Given that people with this condition are likely struggling even more during the pandemic, this study represents a timely potential solution that can be implemented quite quickly.
However, a potential limitation should be mentioned – that is, the use of an email approach, which could be perceived as impersonal and affect treatment adherence as a consequence. It would be interesting for future studies to focus on approaches that include virtual sessions conducted by video for both practitioners and their patients, and see whether treatment adherence improves.
In conclusion, I think that while this study provides evidence for the efficacy of a more indirect approach, more personal interventions using technologies such as video-calls could perhaps account for this lack of human contact, which is particularly needed in these unusual times.
Statement of interests
Axelsson E, Andersson E, Ljótsson B, Björkander D, Hedman-Lagerlöf M, Hedman-Lagerlöf E. (2020) Effect of Internet vs Face-to-Face Cognitive Behaviour Therapy for Health Anxiety: A Randomized Noninferiority Clinical Trial. JAMA Psychiatry. Published online May 13, 2020. doi:10.1001/jamapsychiatry.2020.0940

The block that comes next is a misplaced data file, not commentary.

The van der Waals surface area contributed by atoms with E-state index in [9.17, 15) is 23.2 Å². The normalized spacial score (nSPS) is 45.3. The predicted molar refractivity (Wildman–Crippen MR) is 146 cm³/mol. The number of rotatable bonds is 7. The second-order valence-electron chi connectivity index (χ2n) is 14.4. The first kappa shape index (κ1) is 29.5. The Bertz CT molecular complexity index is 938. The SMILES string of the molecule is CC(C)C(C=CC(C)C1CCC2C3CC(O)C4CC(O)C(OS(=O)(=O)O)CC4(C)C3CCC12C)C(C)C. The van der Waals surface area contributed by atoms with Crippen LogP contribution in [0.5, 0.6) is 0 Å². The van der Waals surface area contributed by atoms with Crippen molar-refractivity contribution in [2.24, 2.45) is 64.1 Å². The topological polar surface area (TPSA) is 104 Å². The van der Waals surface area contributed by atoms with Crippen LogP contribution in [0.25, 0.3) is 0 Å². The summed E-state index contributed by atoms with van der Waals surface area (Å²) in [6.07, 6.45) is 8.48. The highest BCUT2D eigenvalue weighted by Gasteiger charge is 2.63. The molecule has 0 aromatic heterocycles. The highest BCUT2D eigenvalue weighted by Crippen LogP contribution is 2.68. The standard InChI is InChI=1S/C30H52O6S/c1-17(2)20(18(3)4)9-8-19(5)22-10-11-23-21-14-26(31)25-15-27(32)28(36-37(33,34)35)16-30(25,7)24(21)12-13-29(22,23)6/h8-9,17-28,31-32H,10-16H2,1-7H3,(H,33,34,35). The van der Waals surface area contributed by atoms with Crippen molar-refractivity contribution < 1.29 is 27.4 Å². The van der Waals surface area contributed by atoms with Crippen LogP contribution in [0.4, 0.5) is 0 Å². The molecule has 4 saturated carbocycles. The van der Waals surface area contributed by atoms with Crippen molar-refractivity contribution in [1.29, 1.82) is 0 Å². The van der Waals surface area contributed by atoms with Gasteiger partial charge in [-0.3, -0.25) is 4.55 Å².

Barsky, A. J., & Ahern, D. K. (2004). Cognitive behavior therapy for hypochondriasis: a randomized controlled trial (PDF). Jama, 291(12), 1464-1470.
Hedman, E., Axelsson, E., Andersson, E., Lekander, M., & Ljotsson, B. (2016). Exposure-based cognitive-behavioural therapy via the internet and as bibliotherapy for somatic symptom disorder and illness anxiety disorder: randomised controlled trial (PDF). The British journal of psychiatry, 209(5), 407-413.
Newby, J. M., Smith, J., Uppal, S., Mason, E., Mahoney, A. E., & Andrews, G. (2018). Internet-based cognitive behavioral therapy versus psychoeducation control for illness anxiety disorder and somatic symptom disorder: A randomized controlled trial. Journal of consulting and clinical psychology, 86(1), 89.
Sunderland, M., Newby, J. M., & Andrews, G. (2013). Health anxiety in Australia: prevalence, comorbidity, disability and service use (PDF). The British Journal of Psychiatry, 202(1), 56-61.